Trout Fishing Near Christchurch City
I’m often asked the question, “Where is a good place to catch a trout close to Christchurch ?” In truth, this is now a more difficult question to answer than it was a couple of decades years ago. Sure there are still good trout to be caught close to the city, but they just aren’t around in the same numbers! However every now and again the rivers close to the urban centre of Christchurch produce some remarkably big trout! Fly Fishing New Zealand.
Lake Ellesmere and the Selwyn River
A good example of the degraded lowland fishery is that of the lower reaches of the Selwyn River where it feeds into Lake Ellesmere. Thirty years back this was a prolific brown trout fishery. They were big fish and there were plenty of them. Back then on Opening Day 1 October, each year anglers arrived early to secure the best spots the night before. At the stroke of midnight, fishing would commence. Perhaps the All-Year fishing in the Eastern Zone has removed much of the excitement of Opening Day. Nevertheless, the Selwyn is no longer the fish producer it was. But again big brown trout are still caught in the small streams flowing into Lake Ellesmere. A mate of mine is very good at catching some of these. See more on the Selwyn and Lake Ellesmere in Selwyn River Brown Trout.
Searun Brown Trout
The mouths of the Rangitata and Rakaia Rivers still produce good sea-run brown trout fishing on a regular basis but are not quite as good as they were a few years ago. These two rivers aren’t exactly close to Christchurch. It takes about 90 minutes to reach South Rakaia Huts from the city. Longer still to walk along the shingle spit to the mouth proper. Sea-run brown trout.
When conditions are favourable big sea-run trout are caught here in sufficient numbers to make the trip well worth the effort. To make the most of a trip to the Rakaia River mouth watch for a falling river after flood conditions, and better still try to fish an incoming tide. Fish feathered lures such as Yellow Rabbits, Hopes Silvery, Hopes Dark and Barred Rock White, along the gut and right out into the first line of breakers of the surf zone. The best months for the sea-run are possible November and December but you still get them here all year.
Another favoured spot for sea-run brown trout is the Waimakariri River downstream from the new motorway bridge. This stretch of water is an important ‘after work’ fishery for many Christchurch anglers. It is particularly popular with those living in Kaiapoi. But the Waimakariri sea-runs have also suffered in recent years especially from the partially treated sewage that is released from the pipes on the bridge piles on the old main North Road. If you have ever wondered about the purpose of those thick white pipes running along the bridge, now you know! The new sewer outfall being built north of the Waimakariri River mouth should fix this problem!
Lower river levels and overfishing have no doubt contributed to the decline in the catch rate for those Trout Fishing Between the Bridges on the Waimakariri but you can still expect to catch sea-run brown trout, resident browns, and rainbows in the winter months. I can remember up to 200 anglers fishing here almost every night just a couple of years ago. The better, more experienced, anglers would regularly catch their limit of four trout per night in spring and early summer.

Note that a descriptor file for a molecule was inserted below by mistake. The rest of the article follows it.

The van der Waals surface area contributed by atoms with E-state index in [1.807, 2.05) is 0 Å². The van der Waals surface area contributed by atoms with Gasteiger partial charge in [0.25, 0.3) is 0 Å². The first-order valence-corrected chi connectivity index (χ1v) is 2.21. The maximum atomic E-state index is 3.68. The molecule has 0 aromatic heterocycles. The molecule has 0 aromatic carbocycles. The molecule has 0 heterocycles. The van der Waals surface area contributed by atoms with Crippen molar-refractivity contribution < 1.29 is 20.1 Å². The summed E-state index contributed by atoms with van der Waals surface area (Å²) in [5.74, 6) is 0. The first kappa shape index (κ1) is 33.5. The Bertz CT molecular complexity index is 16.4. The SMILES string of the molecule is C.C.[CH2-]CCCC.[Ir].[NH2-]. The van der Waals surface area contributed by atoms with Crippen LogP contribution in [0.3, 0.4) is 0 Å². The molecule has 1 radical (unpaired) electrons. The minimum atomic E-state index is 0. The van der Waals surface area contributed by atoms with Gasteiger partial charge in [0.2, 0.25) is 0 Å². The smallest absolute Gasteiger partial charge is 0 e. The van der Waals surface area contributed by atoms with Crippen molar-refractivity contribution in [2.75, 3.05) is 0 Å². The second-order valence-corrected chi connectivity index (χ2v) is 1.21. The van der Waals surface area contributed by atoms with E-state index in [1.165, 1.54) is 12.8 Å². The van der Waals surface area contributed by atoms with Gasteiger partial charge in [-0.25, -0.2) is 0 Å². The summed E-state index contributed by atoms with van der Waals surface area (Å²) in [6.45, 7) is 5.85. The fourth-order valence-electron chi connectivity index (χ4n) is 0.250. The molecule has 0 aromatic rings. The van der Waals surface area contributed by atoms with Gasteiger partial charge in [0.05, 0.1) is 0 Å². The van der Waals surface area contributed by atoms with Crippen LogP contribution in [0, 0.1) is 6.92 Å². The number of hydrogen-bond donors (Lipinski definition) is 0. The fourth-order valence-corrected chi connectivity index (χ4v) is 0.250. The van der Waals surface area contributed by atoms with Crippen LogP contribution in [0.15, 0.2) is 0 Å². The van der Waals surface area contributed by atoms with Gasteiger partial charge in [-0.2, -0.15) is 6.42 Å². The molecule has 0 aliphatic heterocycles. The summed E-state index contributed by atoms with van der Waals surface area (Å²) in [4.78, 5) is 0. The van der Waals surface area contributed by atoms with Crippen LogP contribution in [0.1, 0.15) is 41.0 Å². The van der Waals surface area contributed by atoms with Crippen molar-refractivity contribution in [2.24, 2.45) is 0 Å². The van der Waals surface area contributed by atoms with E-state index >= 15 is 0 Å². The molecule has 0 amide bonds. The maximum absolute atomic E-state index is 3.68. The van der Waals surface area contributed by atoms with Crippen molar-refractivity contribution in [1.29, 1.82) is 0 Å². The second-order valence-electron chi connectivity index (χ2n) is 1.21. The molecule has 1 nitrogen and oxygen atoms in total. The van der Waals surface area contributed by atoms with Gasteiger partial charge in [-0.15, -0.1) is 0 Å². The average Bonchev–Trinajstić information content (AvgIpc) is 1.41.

Interestingly ten years ago almost everyone who fished the lower Waimakariri River did so using a D lead and feathered lures, mostly Yellow Rabbits, either on a lure rod or spinning gear. This season I fished the lower Waimakariri River between the bridges, and lower down – quite successfully. I can’t remember seeing anyone using this tackle. Everyone was now fishing with spinning gear and hard bodied lures such as Tassie Devils, Rapalas, Tobys and such like. You would never see these sort of lures used at the Rakaia River mouth for sea-run trout.
I suspect the reason for this is that you can get away with fishing more expensive lures in the Waimakariri River because the river flow is slower. In the faster water of the lower Rakaia River Tassie Devils and Rapalas just would swim deep enough without D leads on the line. Also if you tie your own lures, the D lead fishing method is much cheaper. It could get very costly very quickly fishing Rapalas in the fast water of the Rakaia River gut.
I have fished the mouths and lower Rakaia and Waimakariri Rivers extensively for sea-run trout. They are very different rivers to fish. Requiring different methods and tackle. The lower Waimakariri is slower and estuarine in nature. Whereas the Rakaia is generally faster with the water confined in narrow braids. Gear losses in the Rakaia River are much greater either when fishing for salmon or trout. The sea-run trout of the lower Rakaia are also much bigger and more powerful than those in the Waimakariri. Here is a typical sea-run trout from the Waimakariri River, and here is a typical sea-run brown trout from the lower Rakaia River. You might also like Rakaia Rivermouth Searun Brown Trout